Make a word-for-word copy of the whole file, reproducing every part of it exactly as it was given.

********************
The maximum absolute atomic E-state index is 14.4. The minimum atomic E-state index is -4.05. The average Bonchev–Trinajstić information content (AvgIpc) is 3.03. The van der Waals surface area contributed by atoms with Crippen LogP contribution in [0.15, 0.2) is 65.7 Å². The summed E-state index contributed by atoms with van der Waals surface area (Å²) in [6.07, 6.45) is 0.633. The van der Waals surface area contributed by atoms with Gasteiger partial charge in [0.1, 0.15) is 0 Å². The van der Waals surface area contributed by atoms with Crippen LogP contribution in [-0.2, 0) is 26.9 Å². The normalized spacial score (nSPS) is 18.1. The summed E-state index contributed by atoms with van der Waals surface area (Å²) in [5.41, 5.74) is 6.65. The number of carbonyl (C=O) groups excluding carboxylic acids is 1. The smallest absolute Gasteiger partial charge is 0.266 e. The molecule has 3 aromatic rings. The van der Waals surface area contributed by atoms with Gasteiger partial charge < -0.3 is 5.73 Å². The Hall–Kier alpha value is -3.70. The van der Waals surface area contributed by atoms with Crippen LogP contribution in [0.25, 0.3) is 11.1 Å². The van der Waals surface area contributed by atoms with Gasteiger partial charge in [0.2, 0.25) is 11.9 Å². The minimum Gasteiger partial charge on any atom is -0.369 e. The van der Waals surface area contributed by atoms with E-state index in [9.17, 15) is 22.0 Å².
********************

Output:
The maximum absolute atomic E-state index is 14.4. The minimum atomic E-state index is -4.05. The average Bonchev–Trinajstić information content (AvgIpc) is 3.03. The van der Waals surface area contributed by atoms with Crippen LogP contribution in [0.15, 0.2) is 65.7 Å². The summed E-state index contributed by atoms with van der Waals surface area (Å²) in [6.07, 6.45) is 0.633. The van der Waals surface area contributed by atoms with Gasteiger partial charge in [0.1, 0.15) is 0 Å². The van der Waals surface area contributed by atoms with Crippen LogP contribution in [-0.2, 0) is 26.9 Å². The normalized spacial score (nSPS) is 18.1. The summed E-state index contributed by atoms with van der Waals surface area (Å²) in [5.41, 5.74) is 6.65. The number of carbonyl (C=O) groups excluding carboxylic acids is 1. The smallest absolute Gasteiger partial charge is 0.266 e. The molecule has 3 aromatic rings. The van der Waals surface area contributed by atoms with Gasteiger partial charge < -0.3 is 5.73 Å². The Hall–Kier alpha value is -3.70. The van der Waals surface area contributed by atoms with Crippen LogP contribution in [0.25, 0.3) is 11.1 Å². The van der Waals surface area contributed by atoms with Gasteiger partial charge in [0.2, 0.25) is 11.9 Å². The minimum Gasteiger partial charge on any atom is -0.369 e. The van der Waals surface area contributed by atoms with E-state index in [9.17, 15) is 22.0 Å².